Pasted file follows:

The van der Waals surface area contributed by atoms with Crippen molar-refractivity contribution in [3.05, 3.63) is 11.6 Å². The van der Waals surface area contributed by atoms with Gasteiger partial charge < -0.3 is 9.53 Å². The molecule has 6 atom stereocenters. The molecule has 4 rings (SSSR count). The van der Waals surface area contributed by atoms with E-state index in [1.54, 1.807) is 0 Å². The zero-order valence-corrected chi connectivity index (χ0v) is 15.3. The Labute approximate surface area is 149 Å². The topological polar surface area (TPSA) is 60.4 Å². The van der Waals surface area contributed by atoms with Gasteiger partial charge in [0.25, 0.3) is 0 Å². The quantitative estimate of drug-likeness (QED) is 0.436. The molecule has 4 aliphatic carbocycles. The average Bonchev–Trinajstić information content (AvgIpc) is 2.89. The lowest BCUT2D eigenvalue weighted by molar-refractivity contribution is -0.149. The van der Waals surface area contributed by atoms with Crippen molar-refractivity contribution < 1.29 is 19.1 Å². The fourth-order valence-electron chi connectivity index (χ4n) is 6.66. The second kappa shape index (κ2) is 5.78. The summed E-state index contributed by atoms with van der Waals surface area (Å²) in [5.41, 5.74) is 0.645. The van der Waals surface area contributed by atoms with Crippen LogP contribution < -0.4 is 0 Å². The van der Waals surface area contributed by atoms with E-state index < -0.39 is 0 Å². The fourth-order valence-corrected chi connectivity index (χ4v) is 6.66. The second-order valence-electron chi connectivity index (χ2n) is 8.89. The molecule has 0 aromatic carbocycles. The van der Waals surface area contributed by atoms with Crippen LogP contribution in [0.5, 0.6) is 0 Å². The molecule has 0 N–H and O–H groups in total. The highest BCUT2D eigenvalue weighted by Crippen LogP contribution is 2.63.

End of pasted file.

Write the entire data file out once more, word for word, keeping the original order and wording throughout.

The van der Waals surface area contributed by atoms with Crippen molar-refractivity contribution in [3.05, 3.63) is 11.6 Å². The van der Waals surface area contributed by atoms with Gasteiger partial charge < -0.3 is 9.53 Å². The molecule has 6 atom stereocenters. The molecule has 4 rings (SSSR count). The van der Waals surface area contributed by atoms with E-state index in [1.54, 1.807) is 0 Å². The zero-order valence-corrected chi connectivity index (χ0v) is 15.3. The Labute approximate surface area is 149 Å². The topological polar surface area (TPSA) is 60.4 Å². The van der Waals surface area contributed by atoms with Gasteiger partial charge in [0.25, 0.3) is 0 Å². The quantitative estimate of drug-likeness (QED) is 0.436. The molecule has 4 aliphatic carbocycles. The average Bonchev–Trinajstić information content (AvgIpc) is 2.89. The lowest BCUT2D eigenvalue weighted by molar-refractivity contribution is -0.149. The van der Waals surface area contributed by atoms with Crippen molar-refractivity contribution < 1.29 is 19.1 Å². The fourth-order valence-electron chi connectivity index (χ4n) is 6.66. The second kappa shape index (κ2) is 5.78. The summed E-state index contributed by atoms with van der Waals surface area (Å²) in [5.41, 5.74) is 0.645. The van der Waals surface area contributed by atoms with Crippen LogP contribution < -0.4 is 0 Å². The van der Waals surface area contributed by atoms with E-state index < -0.39 is 0 Å². The fourth-order valence-corrected chi connectivity index (χ4v) is 6.66. The second-order valence-electron chi connectivity index (χ2n) is 8.89. The molecule has 0 aromatic carbocycles. The van der Waals surface area contributed by atoms with Crippen LogP contribution in [0.5, 0.6) is 0 Å². The molecule has 0 N–H and O–H groups in total. The highest BCUT2D eigenvalue weighted by Crippen LogP contribution is 2.63.